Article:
Coaching a Peewee Football Team to Victory Won’t Make Your Dad Love You More

Ken Belson, writing for the New York Times, brings us an infuriating story entitled Pee Wee Football Game With Concussions Brings Penalties for Adults.

It was a peewee football game in central Massachusetts where five prepubescent kids got concussions in the course of a single game. Two got hit so hard on the first play that they were pulled from the field. These are kids as young as 10 years old and five of them were diagnosed with concussions. The winning coach blamed the losing coach for not coming to him and forfeiting during the course of a game.

I’m not one for treating kids as delicate flowers, but when the coaches allow the game to proceed in a way that five kids get concussions in a 52 – 0 blowout, the coaches are no longer teaching the kids anything of value. I don’t know if their dads didn’t love them enough or what; but at that point, the coaches are compensating for some deficiency in their own lives.

It’s not the Super Bowl. You’re out there to encourage the kids to get some exercise, learn the value of team work, learn to compete, develop your motor skills. Maybe the coaches would say this incident falls under the category of “learning to compete” but based on the score and the number of injuries, it wasn’t a competition, it was just one group of kids under the supervision of adults delivering a beating to another group of kids directed to receive the beating by another group of adults.

And now five of the kids have sustained head injuries that have at least the potential of affecting them negatively for the rest of their lives. Hell of a way to spend a Saturday afternoon.

Ripped From The Headlines School of Government

Rep. Steele is in the news for suggesting legislation in the wake of the Casey Anthony trial.

Republican Sen. Brent Steele of Bedford said current law requires people who discover a dead body to report it within three hours or face a misdemeanor charge that can land them a year in jail and a fine up to $5,000.

Steele wants lawmakers in the 2012 session to determine whether felony charges are appropriate.

When your only tool is a hammer, the whole world looks like nails. That’s why I think legislators sometimes seem to think legislation is the appropriate response to isolated incidents that may grab headlines but aren’t necessarily a problem affecting the general population in any significant way. Or, as a buddy of mine put it, “today’s headline is tomorrow’s legislation.”

The Indiana BMV Sucks . . . but you already knew that

So, I was in an auto accident back in mid-June; very minor stuff. I was stopped at a red light, and a guy rear-ended my car, some healthy damage to the back corner of my car, but nothing else really. It was a hassle, but everyone in the chain has performed admirably; with one notable exception.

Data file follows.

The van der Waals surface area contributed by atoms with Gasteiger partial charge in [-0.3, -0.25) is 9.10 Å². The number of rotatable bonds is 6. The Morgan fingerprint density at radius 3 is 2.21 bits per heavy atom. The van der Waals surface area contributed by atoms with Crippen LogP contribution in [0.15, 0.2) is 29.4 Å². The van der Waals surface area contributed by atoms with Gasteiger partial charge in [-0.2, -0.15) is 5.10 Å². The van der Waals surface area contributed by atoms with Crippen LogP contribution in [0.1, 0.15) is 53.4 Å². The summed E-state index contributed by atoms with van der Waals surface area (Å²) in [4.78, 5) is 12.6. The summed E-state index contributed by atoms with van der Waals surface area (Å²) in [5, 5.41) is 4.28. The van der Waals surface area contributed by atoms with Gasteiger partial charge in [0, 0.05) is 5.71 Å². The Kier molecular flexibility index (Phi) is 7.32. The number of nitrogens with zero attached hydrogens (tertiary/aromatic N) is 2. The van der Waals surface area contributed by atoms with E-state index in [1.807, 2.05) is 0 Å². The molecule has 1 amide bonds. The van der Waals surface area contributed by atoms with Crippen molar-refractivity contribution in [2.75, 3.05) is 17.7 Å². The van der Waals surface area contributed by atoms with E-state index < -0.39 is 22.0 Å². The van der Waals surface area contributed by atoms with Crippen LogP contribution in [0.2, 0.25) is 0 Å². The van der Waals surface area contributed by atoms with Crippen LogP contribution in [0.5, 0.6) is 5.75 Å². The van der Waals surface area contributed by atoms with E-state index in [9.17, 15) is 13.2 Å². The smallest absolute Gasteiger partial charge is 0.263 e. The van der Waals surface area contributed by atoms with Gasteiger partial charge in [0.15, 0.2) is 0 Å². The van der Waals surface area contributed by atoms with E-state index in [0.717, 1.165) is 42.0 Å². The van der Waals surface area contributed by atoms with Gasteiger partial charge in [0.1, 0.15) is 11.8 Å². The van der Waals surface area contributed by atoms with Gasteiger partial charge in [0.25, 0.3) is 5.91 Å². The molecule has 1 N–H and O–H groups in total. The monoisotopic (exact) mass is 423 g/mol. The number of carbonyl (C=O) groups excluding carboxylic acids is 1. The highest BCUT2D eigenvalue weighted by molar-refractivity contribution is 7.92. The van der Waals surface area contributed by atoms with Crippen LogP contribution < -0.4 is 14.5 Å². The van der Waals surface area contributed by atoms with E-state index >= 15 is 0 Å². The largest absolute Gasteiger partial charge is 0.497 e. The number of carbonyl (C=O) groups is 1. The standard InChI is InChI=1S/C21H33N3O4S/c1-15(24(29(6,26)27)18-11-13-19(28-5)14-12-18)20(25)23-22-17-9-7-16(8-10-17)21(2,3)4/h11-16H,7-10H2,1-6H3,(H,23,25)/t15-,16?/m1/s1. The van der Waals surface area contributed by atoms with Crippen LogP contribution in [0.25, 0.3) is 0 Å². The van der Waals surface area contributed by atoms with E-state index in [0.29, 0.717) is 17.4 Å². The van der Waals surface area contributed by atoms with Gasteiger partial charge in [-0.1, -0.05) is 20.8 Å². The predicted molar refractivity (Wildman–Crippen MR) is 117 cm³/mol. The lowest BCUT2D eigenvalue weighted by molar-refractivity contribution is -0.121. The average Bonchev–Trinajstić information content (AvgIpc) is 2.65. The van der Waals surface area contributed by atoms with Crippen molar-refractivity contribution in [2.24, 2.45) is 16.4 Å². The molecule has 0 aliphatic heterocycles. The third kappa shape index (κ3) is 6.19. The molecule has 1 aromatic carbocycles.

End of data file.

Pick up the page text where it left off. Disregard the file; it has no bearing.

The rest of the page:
The guy who hit me, apologized, was very nice, and was insured. The Lafayette Police Department officer was on the scene promptly, and took care of business efficiently. I called and reported to my insurer but indicated that I was going to get my car repaired under the other guy’s insurer, State Farm. The State Farm claim rep didn’t give me any hassles, just asked where I wanted to get my car fixed and hooked me up with a rental vehicle. It was a Saturn, so I took it to Bob Rohrman Collision, and they took a look, wrote up an estimate, and got it fixed within a couple of days.

The LPD officer had advised me that I’d be getting a notice from the Indiana BMV asking for proof of financial responsibility – apparently they are requiring that of everyone who gets in an accident under IC 9-25-5-2, regardless of fault or lack thereof. Eventually, on July 30, I got the notice from the BMV with the form for providing proof of insurance. It instructed me to give it to my insurer who was to complete the form and provide it to the BMV prior to September 7, 2010 to show that I was, in fact, insured at the time of the accident. On August 16, I called my insurance adjuster on the claim and faxed the form to her. On August 17, she faxed and mailed the verification.

So, imagine my surprise this weekend to receive a Notice of License Suspension dated September 7, indicating that they had suspended my license because they had not received proof of financial responsibility. First thing this morning, I called my adjuster with some concern. Her response, “Oh, they do this all the time.” She provided me with a copy of the fax confirmation sheet, showing that she had, in fact, faxed the copy to the BMV. They got it 3 weeks early, couldn’t process their paperwork, but could spit out a license suspension notice.